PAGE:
The cause of the outbreak was attributed to tainted irrigation water at a farm in Yuma, Arizona. All fruits and vegetables can be exposed to E. coli this way because groundwater can easily become tainted by livestock or wildlife waste, which can make its way into irrigation water. Lettuce and other salad greens are especially dangerous, since they are eaten raw.
So in 2011, Congress passed legislation requiring farms to test their irrigation water for pathogens, including E. coli. However, as Wired reports, Trump’s FDA caved under pressure from the agriculture industry and the president’s demands to eliminate regulations, and shelved the water-testing rules for at least four more years.
In the months following this catastrophe, there has been a salmonella outbreak in cut fruit that sickened 60 people and another outbreak of tainted romaine lettuce — this time with a “particularly nasty” strain of E. coli (O157:H7). As of mid-December, 59 people had been sickened, though thankfully, no one has died. The source of this outbreak was traced to Adams Bros. Farms, along with possibly other farms, in central California, where an irrigation water reservoir contained contaminated sediment.
As of this writing, there has been no word from the FDA about reinstating the water-testing rules.
June: Capital Gazette Newsroom Shooting
On June 28 — a Thursday afternoon — Jerrod Ramos entered the Capital Gazette newspaper offices in Annapolis, Maryland, carrying a a 12-gauge pump-action shotgun and wearing a backpack containing smoke bombs, flashbang devices and grenades.
Ramos was angry with the paper for publishing an article about him in 2011, in which they said (correctly) that he had been put on probation for harassing an old high-school acquaintance via social media and e-mail. He had sued the paper over it, but a judge dismissed his lawsuit. So he turned his monomaniacal fury on the paper, sending threatening letters and e-mails.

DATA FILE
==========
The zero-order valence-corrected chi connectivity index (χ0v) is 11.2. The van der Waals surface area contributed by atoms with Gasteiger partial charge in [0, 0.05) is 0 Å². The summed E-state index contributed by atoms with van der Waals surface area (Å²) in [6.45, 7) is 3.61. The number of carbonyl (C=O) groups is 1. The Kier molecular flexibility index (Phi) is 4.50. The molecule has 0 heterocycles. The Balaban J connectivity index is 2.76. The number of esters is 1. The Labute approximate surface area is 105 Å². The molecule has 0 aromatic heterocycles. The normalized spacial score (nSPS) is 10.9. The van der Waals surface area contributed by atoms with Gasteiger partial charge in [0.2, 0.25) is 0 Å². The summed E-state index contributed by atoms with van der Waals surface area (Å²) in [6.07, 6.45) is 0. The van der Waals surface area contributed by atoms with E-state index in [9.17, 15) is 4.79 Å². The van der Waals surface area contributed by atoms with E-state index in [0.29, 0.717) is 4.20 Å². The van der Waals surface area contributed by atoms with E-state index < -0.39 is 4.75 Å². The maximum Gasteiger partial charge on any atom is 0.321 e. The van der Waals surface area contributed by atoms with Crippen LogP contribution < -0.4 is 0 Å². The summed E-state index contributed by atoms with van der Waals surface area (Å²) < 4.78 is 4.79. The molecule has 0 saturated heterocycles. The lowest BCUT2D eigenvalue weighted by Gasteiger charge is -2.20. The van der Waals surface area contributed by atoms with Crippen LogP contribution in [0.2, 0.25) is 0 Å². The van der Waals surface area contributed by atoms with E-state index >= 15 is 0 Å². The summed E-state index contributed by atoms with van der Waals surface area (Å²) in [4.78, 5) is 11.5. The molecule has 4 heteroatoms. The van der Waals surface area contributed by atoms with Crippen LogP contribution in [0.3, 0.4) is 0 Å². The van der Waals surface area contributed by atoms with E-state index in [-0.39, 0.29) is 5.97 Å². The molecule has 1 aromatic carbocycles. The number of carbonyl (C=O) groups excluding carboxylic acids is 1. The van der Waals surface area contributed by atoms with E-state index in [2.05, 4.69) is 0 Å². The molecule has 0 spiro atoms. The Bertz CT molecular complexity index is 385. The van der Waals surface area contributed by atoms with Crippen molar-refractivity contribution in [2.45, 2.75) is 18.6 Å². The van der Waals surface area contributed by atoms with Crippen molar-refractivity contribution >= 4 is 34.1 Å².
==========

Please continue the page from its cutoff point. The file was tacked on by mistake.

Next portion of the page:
Like most mass shooters, Ramos had been sending up red flags for years. Besides his harassment and stalking of the high-school acquaintance (a woman who rejected his advances — a common trigger for mass murderers), many people close to him described him as a “calculated, manipulative loner, who would become angry when things did not go his way,” and were convinced he would someday hurt someone.
Former Capital editor and publisher Thomas Marquardt had previously contacted the Anne Arundel County Police Department about Ramos, but the police took no action. At the time, Marquardt had consulted the paper’s attorneys about a restraining order, warning them, “This is a guy who is going to come in and shoot us.”
On June 28, Ramos carried out this threats. He first shot out the office’s glass door, then began firing at employees. At some point, Wendi Winters, a community beat reporter for the Capital, confronted Ramos, charging him with a trash can and recycling bin. This gave many survivors a chance to escape; however, Winters did not.
In all, Ramos claimed five victims, including Winters, and injured at least two others. The Committee to Protect Journalists has said this was only the second shooting in which multiple journalists were killed in the U.S. — the first was in 2015.
Ramos was arrested on the scene. He has been charged with five counts of first-degree murder, one count of attempted first-degree murder, six counts of first-degree assault, and 11 counts of the use of a firearm in the commission of a felony. His court date is currently set for June 3, 2019.
Come back next week, when we’ll finish counting down the top crimes and murders of 2018.